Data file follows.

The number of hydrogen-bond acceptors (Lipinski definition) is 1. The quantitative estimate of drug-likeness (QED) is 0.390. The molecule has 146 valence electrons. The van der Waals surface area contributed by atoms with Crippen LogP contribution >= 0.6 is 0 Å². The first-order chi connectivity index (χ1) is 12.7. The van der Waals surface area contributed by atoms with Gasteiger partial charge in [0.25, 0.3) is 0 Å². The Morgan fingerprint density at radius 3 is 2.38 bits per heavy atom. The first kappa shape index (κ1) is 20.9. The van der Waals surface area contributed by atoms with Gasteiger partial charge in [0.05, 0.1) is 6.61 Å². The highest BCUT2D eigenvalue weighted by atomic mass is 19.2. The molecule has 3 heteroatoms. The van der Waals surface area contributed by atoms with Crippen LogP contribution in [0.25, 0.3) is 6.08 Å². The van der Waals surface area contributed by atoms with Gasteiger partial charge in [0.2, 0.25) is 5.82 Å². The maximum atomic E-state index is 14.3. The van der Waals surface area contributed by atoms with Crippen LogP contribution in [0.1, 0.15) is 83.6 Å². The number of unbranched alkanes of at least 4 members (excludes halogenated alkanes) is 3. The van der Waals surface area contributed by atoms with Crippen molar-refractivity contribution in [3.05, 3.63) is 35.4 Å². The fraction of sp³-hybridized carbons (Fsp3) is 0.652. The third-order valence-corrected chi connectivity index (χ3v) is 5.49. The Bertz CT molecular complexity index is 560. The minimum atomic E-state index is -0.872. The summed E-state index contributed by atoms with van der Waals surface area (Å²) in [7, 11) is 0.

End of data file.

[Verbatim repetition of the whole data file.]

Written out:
The number of hydrogen-bond acceptors (Lipinski definition) is 1. The quantitative estimate of drug-likeness (QED) is 0.390. The molecule has 146 valence electrons. The van der Waals surface area contributed by atoms with Crippen LogP contribution >= 0.6 is 0 Å². The first-order chi connectivity index (χ1) is 12.7. The van der Waals surface area contributed by atoms with Gasteiger partial charge in [0.25, 0.3) is 0 Å². The Morgan fingerprint density at radius 3 is 2.38 bits per heavy atom. The first kappa shape index (κ1) is 20.9. The van der Waals surface area contributed by atoms with Gasteiger partial charge in [0.05, 0.1) is 6.61 Å². The highest BCUT2D eigenvalue weighted by atomic mass is 19.2. The molecule has 3 heteroatoms. The van der Waals surface area contributed by atoms with Crippen LogP contribution in [0.25, 0.3) is 6.08 Å². The van der Waals surface area contributed by atoms with Gasteiger partial charge in [0.2, 0.25) is 5.82 Å². The maximum atomic E-state index is 14.3. The van der Waals surface area contributed by atoms with Crippen LogP contribution in [0.1, 0.15) is 83.6 Å². The number of unbranched alkanes of at least 4 members (excludes halogenated alkanes) is 3. The van der Waals surface area contributed by atoms with Crippen molar-refractivity contribution in [3.05, 3.63) is 35.4 Å². The fraction of sp³-hybridized carbons (Fsp3) is 0.652. The third-order valence-corrected chi connectivity index (χ3v) is 5.49. The Bertz CT molecular complexity index is 560. The minimum atomic E-state index is -0.872. The summed E-state index contributed by atoms with van der Waals surface area (Å²) in [7, 11) is 0.